The publicity that had spread around the world had only sold THREE insurances at the new price of £100 a year. Researching the advertising done by Joe, he had spent over £3,000 on advertising, £800 on a page in UFO magazine (who he claims to have told he was unemployed – this from the most employed man I know) and many ads in Encounters, Alien encounters and Fortean Times.
Again Joe began telephoning UFO groups (who he told me he believes 90% are ‘nutters’) asking if they would like to go ‘half’s’ in on the business.
The final stroke was to claim the alien insurance fee as Joseph Carpenter, the papers swallowed it, including the News of the World and the Daily Mail, to name but two.
According to Joe he would be presented the cheque by (quote) “Sex goddess Gillian Anderson” in a London Hotel, and that “he would like to get his hands on her as well as the cheque”.
Strangely on her appearance on the Jay Leno Show, December 1996, Gillian seems to be under the impression she was actually presenting the cheque:
“JAY: Now on your show, you must hear from like, really odd – Like I heard – were you supposed to go to London for something?
GILLIAN: I was told, that I’m going to be in London next week presenting somebody with a two million dollar insurance claim check, cause he – he’s receiving two million dollars of – um – abduction insurance. *Alien* abduction insurance.
JAY: Oh and you were gonna present –
GILLIAN: And apparently I’m – I’m gonna be there to present him with his two million dollars. [Note: Don’t her agents or whoever *consult* her before they commit her to things like this? Do they just say, “Hey, Gillian, you’re flying to London next week to present this yahoo with his alien abduction insurance claim check”? :) ]
JAY: Now this is –
GILLIAN: But they have that now.
JAY: They have abduction insurance?
GILLIAN: They – they have alien abduc – and they have alien pregnancy insurance now.”
Joseph then appeared on Nicki Campbell’s radio show with the then co-editor of UFO Magazine, Mark Birdsall and a number of abductees. After the show Joe contacted me about what had happened, “I met an abductee while me and Simon got pissed on the give-away food, anyway I bet Simon that I could chat her up….I got talking to her and she told me she was an abductee.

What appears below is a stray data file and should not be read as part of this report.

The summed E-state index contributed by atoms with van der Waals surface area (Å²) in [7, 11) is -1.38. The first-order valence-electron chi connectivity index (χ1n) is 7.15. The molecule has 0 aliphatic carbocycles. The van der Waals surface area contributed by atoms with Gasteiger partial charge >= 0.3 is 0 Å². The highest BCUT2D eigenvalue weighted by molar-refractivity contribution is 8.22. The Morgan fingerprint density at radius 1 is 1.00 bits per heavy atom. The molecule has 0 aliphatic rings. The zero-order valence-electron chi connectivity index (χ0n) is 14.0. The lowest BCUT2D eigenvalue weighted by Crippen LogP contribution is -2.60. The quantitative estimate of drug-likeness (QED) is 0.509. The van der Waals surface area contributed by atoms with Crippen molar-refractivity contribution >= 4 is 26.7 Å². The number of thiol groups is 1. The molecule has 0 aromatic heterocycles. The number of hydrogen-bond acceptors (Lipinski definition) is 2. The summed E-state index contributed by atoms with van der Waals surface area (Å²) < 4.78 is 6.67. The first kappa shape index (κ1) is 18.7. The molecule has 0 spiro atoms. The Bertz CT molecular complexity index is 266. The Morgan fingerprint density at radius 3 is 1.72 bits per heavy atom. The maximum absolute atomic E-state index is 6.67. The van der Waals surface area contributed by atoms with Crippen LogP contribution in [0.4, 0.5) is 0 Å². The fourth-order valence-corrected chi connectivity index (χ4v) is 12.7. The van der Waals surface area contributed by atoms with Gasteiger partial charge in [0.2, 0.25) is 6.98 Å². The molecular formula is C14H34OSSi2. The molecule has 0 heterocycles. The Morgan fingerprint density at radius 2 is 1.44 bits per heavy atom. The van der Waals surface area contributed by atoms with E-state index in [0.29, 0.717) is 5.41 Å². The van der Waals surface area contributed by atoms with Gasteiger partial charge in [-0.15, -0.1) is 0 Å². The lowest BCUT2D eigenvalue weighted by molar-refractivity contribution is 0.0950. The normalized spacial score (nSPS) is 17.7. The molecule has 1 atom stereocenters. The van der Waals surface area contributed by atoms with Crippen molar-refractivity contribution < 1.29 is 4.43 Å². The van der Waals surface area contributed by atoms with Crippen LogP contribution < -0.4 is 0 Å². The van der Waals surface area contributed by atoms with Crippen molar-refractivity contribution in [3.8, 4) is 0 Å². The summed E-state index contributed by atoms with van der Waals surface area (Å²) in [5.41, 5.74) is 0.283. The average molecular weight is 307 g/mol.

Marcus Walker (freelance journalist) had sold her story to The Sun newspaper and she was on the verge on becoming famous. After a few drinks, we got talking about drugs..naturally…and she reminisced about how she took huge amounts of acid in the sixties. Suddenly it fucking come to me, she was a fucking druggie! It’s like all Ufologists, full of shit, in their own little world believing in aliens. – it’s all fucking shit.”
“What’s your next project?” I asked.
“I’ve started selling cigarette tins down on the London markets…I tell you what..some wankers have started phoning me up telling me to shut the hell up. It’s UFO nuts…”
Joseph soon disappeared from the limelight. Mark Birdsall ran a story in UFO Magazine exposing Joe’s claims, aside from the various scams Joe had perpetrated, he still owed Birdsall thousands in advertising revenue.
It is sixteen years since I wrote this article and still I have emails and calls about the issues raised by Tagliarini. Interestingly in 2006 I received an email alleged from Joe claiming that he had found God and repented on the damage he had done. He was now a changed man.
Simon Burgess is no longer an insurance broker but in 1998 and 2006 he appeared twice in the media claiming that he had sold insurance to the “Heaven’s Gate” cult who committed suicide during the appearance of the Hale-Bopp comet.
Gillian Anderson never did turn up at the posh London hotel.
Financial Times – “Out of this world” July 1996
Daily Sport – “Can’t get it up?” article written by B.Ollox September 1996
Conversations with MJ Wayland and Kay Wellington
U.S. business publication Journal of Commerce on December 31, 1996
Sunday Times January 12 1997